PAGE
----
This is an extremely powerful function, and Im sure this is just the tip of the iceberg in terms of it’s full capabilities. If you have CS5, have a play – theres tonnes of uses for a tool like this.
This is an old old method, but I’d really like an updated version.. If anyone has any better technique, please share it with me!!
The principle behind creating these wires is to create a path with the Pen Tool (P), and then stroke using a Hard-Edged Brush (right click path, select ‘Stroke Path’), set to the thickness you would like the wires to be. In this case, you don’t require the path to be ‘closed’ – it just has to resemble the overall wire shape you require. Once you have done that, you then apply a Layer Style (Bevel and Emboss) to give it shape and depth:
Im really not keen on using Layer Styles like this, as there is a fair amount of creative control lost.. however, Ive yet to find a superior method for giving depth to wires! Remember, never just use the default settings.. You’ll always want to get in there and tweak the depth, softness, opacity and other parameters to style it effectively. Another useful setting is the Highlight and Shadow modes that allow you to tweak the lighting of the Bevel / Emboss to suit your overall piece. Highly recommended.
Our Work So Far:
What’s next..? I honestly don’t know! If you have any suggestions as to what techniques we could employ to finish this piece, please let me know. As ever, feel free to share alternative methods and tips in the comments section below, and +1 if you enjoyed
Follow on Twitter >> @Conzpiracy
• Photoshop Android Part 1: Mech Spines
• Photoshop Android Part 2: Machine Works
• Photoshop Android Part 3: Panel Work
• Photoshop Android Part 4: Highlights and Wires
• Photoshop Android Part 5: Mech-A-Face
great tutorial as always, very usable. thanks
Excellent, thanks for tuning in
Hey bro, once again you didn’t disappoint What I would really to find out thought is how you make it look like your model i.e Second Splinter has deep inset lines in her sink, almost like scarification. Its the last think I’m stuck on lol
Elliot, I’ll see what I can do for the last installment. Appreciate your continued support!
Great stuff and very useful as per but I really don’t think you can get away this easy! The face needs some attention. As it is it just doesn’t look right, it’s kind of unfinished … Even a cyberpunk girlie deserves some personality!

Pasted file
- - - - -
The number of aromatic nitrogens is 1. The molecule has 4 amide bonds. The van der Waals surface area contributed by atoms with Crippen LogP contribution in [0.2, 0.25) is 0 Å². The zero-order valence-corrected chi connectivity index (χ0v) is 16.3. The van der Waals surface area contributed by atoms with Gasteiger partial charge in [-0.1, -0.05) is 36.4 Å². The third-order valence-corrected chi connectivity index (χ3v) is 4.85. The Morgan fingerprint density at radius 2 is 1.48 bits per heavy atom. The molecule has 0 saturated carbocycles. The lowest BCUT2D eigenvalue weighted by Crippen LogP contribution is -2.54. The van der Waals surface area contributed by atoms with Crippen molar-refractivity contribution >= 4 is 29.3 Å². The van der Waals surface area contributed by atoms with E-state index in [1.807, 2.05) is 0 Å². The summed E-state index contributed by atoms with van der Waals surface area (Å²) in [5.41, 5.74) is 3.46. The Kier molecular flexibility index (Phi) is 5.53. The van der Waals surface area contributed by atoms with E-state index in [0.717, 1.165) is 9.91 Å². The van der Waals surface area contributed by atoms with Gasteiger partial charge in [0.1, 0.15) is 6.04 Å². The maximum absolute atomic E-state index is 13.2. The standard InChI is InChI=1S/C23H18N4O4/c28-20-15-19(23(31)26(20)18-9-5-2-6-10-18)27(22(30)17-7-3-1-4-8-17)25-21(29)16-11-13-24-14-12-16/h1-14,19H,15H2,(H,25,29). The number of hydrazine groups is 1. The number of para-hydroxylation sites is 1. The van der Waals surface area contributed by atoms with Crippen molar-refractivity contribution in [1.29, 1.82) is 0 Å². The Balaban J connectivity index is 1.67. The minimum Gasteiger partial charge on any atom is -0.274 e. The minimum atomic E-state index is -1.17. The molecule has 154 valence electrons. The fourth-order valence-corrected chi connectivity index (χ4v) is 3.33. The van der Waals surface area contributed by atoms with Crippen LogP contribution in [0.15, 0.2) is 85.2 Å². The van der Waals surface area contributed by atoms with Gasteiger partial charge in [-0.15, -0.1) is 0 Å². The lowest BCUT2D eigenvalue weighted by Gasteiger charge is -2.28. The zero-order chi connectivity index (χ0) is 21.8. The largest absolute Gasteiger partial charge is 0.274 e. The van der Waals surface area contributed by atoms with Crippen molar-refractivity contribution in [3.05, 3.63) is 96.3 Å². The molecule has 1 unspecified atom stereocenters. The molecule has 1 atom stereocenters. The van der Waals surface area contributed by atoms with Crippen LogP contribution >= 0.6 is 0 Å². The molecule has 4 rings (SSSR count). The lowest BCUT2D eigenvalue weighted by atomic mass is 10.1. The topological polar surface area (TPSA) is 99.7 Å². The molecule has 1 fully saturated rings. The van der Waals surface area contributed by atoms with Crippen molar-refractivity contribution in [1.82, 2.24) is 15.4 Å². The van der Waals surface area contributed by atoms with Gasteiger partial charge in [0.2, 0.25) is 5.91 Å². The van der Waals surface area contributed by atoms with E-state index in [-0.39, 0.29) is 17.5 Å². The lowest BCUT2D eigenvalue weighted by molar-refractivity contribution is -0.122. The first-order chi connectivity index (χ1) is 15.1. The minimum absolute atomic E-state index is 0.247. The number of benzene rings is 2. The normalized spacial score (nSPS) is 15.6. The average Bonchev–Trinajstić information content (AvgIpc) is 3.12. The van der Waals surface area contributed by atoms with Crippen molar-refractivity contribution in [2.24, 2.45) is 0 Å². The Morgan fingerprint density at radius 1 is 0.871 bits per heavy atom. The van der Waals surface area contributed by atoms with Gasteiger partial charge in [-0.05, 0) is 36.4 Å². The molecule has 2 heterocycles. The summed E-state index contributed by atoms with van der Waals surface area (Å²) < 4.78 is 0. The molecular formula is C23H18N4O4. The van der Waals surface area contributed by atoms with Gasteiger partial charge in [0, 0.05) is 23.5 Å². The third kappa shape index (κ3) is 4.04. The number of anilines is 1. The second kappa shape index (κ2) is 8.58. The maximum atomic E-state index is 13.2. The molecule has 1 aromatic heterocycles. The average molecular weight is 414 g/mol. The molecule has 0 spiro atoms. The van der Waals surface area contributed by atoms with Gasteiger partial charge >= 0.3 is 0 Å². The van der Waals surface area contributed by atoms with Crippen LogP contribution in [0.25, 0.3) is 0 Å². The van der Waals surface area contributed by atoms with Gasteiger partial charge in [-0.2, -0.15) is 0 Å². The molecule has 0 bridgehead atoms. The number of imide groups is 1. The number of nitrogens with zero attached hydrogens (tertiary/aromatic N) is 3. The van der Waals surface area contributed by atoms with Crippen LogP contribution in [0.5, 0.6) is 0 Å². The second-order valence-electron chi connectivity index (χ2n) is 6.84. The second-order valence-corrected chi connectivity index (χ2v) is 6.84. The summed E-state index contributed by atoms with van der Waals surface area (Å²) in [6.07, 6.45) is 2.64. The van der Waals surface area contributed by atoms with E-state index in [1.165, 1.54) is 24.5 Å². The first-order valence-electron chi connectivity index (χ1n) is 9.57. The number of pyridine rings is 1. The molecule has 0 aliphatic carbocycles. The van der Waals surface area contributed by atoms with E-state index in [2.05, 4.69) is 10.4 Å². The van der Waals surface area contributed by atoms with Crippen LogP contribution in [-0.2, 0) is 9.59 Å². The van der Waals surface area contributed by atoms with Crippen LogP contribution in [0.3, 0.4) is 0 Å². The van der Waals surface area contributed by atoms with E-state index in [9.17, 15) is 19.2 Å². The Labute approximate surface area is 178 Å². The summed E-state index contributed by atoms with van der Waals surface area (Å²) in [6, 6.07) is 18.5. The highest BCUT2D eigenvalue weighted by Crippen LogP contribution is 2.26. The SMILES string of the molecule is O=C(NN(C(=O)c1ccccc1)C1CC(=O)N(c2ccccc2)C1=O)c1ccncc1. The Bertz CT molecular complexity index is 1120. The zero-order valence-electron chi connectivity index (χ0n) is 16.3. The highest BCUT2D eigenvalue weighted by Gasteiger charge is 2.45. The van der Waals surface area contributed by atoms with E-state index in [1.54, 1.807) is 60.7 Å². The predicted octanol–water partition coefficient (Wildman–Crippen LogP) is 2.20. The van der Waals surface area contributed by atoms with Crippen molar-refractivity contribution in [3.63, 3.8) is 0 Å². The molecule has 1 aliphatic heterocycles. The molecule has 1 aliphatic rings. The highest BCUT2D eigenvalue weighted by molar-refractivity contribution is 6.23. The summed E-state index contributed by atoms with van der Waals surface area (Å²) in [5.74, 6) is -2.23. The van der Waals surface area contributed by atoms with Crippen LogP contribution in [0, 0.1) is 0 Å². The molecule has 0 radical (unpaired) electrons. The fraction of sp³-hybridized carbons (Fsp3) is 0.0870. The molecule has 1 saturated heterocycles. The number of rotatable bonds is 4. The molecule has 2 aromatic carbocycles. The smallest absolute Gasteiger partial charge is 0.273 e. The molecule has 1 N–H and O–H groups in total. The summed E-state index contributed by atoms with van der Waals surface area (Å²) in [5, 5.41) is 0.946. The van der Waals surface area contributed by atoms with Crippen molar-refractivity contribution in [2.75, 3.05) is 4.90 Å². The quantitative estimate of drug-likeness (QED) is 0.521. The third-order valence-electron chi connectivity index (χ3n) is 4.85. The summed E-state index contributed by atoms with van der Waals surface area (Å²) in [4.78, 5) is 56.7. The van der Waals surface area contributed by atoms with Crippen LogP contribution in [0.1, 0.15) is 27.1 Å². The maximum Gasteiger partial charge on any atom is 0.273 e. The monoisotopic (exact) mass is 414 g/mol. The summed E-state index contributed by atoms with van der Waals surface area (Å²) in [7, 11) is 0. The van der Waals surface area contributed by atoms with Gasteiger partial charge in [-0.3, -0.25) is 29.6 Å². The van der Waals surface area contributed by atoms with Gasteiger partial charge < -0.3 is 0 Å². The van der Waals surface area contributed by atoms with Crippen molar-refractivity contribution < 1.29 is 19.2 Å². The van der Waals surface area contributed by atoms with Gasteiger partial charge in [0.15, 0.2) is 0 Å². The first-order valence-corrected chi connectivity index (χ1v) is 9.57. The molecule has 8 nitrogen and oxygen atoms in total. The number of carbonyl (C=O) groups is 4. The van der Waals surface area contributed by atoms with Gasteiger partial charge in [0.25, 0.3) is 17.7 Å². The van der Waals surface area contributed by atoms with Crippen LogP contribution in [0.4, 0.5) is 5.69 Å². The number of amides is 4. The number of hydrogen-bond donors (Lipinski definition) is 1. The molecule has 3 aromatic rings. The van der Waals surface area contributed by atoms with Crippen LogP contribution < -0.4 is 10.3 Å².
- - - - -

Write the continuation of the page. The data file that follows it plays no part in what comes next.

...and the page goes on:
I’m impressed with mr. Fantasio’s work, although I reckon it would be even cooler if the subject matter was a bloke for once, but then again, I’m a woman, so …. yeah.
It looks kind of unfinished, as it is unfinished lol.. We have one more step to do, then I think thats a wrap for this series. Patience miss! One day, we’ll have to create a cyber bloke, just to buck the trend lol
the texture trick is really amazing, I’m so not used to work with vectors in photoshop, but now I’ll definitely give it a chance!
I wouldnt call the Pen a vector tool as such, its more of a versatile selection tool that is very precise and clean. One of my favourite tools! Glad you enjoyed
Might I suggest applying a clear plexiglass looking “See Through” mask to overlay the face. I see 2 different choices for the under-face. One would show a beautiful human face under the clear mask, with minimal mechanical features. The other option could show a much more mechanical face. Maybe with the only “Human” aspect being the eyes.
I’m really enjoying your tutorials. I’m currently trying to get the “Pen Tool” basics down. I’m using CS4, but I’m sure I can acheive decent results. (Not sure how to work around the lack of “Puppet Warp”), but I’ll figure something out.
Hi Gary, thanks for the comment. Im unsure what direction I’ll take with the face, but those are some great ideas.. I dont know whether to go for purely mechanical or integrate the human element like you suggested.
Understanding the pen tool will be a massive asset to your skillset, the puppet warp is just ‘fluff’ in comparison. The shear tool found via the filters option (Filters > Distort > Shear) does a similar job in CS4.
I was doing all the body with surface blur but not considering making a spot highlighted
It was good thank you
ah here is my tutorial for that cyborg I hope you find something new